This is all the more reason to focus on relations, not things. What grabs me at a party or first date is not that someone loves this or that; what grabs me is how they stand towards those things. If they're very serious about their Buddhism, I am immediately turned off. This doesn't mean she can't love it, be deep into, take classes, read everything. But, for me, I want my partner to have a fundamentally ironic view of things — to love whatever it is but believe, at the same time, that everything gives way, including the ol' Buddha. If she thinks said Buddha is the one that matters — or Jesus, Nietzsche, hiking, yoga, veganism — and, in turn, finds my irony heretical, I have no choice but to turn away. To deny my relationship to things is to deny my very life for we are not just what we consume but how we consume.

And, in turn, the seriously religious — whether it's Buddhism or Judaism — have to turn away from me and my irony to maintain their way of going. If she's so serious about this Buddha and has no irony, she not only has no interest in me — even though I'm fond of the big old fat laughing Buddha — she is metabolically repulsed. Sure, we both "enjoy" reading Lao Tzu and contemplating being here now. But that's irrelevant as life is not a series of thing; it's a way of taking up things.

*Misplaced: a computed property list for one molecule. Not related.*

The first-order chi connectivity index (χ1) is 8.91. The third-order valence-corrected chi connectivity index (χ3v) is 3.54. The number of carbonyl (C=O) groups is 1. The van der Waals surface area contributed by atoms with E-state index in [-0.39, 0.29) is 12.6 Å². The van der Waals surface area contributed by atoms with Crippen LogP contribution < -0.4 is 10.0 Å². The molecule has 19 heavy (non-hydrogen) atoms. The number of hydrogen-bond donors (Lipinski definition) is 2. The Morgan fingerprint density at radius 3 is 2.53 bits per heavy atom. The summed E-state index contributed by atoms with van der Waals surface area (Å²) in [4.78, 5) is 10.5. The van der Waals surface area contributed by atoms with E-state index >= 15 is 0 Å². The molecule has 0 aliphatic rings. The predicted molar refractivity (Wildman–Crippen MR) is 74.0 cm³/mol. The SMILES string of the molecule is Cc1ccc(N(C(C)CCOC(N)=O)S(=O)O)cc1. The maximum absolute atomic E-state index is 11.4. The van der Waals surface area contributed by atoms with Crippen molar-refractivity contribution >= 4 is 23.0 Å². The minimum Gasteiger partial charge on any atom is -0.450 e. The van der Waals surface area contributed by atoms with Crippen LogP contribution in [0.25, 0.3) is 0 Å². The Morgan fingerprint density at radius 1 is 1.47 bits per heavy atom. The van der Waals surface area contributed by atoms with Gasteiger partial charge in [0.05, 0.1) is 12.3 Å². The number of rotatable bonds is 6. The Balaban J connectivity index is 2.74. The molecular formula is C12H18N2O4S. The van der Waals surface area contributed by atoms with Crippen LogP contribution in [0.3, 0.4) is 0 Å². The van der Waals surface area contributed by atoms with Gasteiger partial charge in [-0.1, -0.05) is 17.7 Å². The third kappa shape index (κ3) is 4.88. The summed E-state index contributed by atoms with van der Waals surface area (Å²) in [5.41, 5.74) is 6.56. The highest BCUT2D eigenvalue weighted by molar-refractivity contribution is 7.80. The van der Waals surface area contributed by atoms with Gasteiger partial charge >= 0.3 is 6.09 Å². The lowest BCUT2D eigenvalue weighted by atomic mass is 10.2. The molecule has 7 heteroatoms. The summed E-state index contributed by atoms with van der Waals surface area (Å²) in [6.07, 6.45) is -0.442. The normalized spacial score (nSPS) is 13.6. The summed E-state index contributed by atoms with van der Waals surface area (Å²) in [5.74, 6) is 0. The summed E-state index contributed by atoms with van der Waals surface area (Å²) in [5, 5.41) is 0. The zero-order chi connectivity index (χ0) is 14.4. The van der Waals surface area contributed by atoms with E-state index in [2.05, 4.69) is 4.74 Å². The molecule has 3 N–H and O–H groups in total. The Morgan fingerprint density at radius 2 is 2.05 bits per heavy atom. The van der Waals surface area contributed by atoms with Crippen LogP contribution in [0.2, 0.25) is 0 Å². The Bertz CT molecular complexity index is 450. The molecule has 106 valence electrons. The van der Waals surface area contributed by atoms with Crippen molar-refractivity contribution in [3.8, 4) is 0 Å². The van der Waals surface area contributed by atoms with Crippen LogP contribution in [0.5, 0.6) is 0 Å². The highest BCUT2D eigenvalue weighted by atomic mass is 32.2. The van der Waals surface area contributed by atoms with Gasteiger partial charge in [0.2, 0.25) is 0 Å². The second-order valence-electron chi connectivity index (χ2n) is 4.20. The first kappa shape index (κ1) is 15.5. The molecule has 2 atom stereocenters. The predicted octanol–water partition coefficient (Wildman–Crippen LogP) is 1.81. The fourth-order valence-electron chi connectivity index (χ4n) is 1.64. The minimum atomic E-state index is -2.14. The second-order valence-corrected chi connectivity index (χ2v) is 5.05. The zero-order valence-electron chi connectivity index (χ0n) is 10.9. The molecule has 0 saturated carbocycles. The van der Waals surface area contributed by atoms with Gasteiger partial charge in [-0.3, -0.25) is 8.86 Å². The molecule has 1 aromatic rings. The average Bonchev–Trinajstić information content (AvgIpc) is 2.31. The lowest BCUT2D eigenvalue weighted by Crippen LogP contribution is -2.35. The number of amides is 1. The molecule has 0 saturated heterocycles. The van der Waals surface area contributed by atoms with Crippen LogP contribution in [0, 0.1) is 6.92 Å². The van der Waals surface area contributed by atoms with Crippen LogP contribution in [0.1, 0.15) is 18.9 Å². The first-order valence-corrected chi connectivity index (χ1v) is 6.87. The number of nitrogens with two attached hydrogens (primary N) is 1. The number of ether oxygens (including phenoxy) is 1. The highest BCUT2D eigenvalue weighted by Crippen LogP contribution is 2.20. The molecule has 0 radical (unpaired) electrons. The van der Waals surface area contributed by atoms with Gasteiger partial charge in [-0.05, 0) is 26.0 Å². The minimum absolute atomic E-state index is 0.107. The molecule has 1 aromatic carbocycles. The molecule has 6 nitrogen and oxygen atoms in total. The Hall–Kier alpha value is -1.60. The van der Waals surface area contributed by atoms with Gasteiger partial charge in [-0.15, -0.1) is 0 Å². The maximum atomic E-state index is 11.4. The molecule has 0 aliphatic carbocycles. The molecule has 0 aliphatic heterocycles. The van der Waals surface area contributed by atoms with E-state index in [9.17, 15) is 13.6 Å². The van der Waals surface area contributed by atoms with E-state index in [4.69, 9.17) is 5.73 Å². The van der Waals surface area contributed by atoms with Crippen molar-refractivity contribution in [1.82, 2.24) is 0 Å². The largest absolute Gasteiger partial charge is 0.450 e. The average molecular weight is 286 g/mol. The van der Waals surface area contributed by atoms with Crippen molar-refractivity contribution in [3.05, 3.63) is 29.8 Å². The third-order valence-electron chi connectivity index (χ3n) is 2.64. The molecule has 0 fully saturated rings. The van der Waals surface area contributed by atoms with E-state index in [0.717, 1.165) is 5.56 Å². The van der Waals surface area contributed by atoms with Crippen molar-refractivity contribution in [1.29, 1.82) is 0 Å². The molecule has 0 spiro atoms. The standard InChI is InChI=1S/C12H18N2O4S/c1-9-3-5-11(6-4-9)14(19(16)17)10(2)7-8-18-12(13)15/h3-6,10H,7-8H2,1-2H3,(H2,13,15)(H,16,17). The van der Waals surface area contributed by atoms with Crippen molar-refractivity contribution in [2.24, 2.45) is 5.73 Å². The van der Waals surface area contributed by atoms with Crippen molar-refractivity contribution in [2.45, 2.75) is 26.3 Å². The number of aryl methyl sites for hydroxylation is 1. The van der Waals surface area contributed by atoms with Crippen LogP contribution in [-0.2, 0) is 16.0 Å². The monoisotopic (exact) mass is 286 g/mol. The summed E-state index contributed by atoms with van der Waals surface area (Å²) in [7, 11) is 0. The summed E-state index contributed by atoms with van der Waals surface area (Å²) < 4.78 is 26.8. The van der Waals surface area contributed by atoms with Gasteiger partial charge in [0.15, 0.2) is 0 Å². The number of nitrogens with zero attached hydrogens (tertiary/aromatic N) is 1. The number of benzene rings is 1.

I hesitate to enter this territory but we see this insistence on things rather than relations in the ascendancy of identity politics. What matters, we're told, is that someone is a certain color, gender(s), sexual orientations, religion, nationality. And, sometimes, these do matter. But, for example, does the fact that the president is a woman more important than how she stands towards, say, abortion rights, war, the police state, the tyranny of mandated school syllabi?